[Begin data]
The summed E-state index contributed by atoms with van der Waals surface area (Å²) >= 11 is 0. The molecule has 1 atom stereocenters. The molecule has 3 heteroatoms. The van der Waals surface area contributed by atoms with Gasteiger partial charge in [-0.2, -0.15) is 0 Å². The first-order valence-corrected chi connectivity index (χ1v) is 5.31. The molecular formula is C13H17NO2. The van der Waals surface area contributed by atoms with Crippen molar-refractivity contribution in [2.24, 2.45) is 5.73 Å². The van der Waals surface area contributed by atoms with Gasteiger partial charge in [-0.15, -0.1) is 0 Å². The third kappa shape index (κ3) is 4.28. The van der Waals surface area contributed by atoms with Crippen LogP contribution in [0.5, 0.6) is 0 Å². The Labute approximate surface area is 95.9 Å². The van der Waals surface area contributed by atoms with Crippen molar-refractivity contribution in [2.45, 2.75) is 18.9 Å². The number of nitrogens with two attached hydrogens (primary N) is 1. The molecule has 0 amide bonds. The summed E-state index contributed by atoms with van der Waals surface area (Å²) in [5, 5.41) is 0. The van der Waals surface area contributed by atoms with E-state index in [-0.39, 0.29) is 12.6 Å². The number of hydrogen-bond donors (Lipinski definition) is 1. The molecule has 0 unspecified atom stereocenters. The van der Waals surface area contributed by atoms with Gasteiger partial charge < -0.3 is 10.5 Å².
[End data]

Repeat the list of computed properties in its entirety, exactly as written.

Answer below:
The summed E-state index contributed by atoms with van der Waals surface area (Å²) >= 11 is 0. The molecule has 1 atom stereocenters. The molecule has 3 heteroatoms. The van der Waals surface area contributed by atoms with Gasteiger partial charge in [-0.2, -0.15) is 0 Å². The first-order valence-corrected chi connectivity index (χ1v) is 5.31. The molecular formula is C13H17NO2. The van der Waals surface area contributed by atoms with Crippen molar-refractivity contribution in [2.24, 2.45) is 5.73 Å². The van der Waals surface area contributed by atoms with Gasteiger partial charge in [-0.15, -0.1) is 0 Å². The third kappa shape index (κ3) is 4.28. The van der Waals surface area contributed by atoms with Crippen LogP contribution in [0.5, 0.6) is 0 Å². The Labute approximate surface area is 95.9 Å². The van der Waals surface area contributed by atoms with Crippen molar-refractivity contribution in [2.45, 2.75) is 18.9 Å². The number of nitrogens with two attached hydrogens (primary N) is 1. The molecule has 0 amide bonds. The summed E-state index contributed by atoms with van der Waals surface area (Å²) in [5, 5.41) is 0. The van der Waals surface area contributed by atoms with E-state index in [-0.39, 0.29) is 12.6 Å². The number of hydrogen-bond donors (Lipinski definition) is 1. The molecule has 0 unspecified atom stereocenters. The van der Waals surface area contributed by atoms with Gasteiger partial charge < -0.3 is 10.5 Å².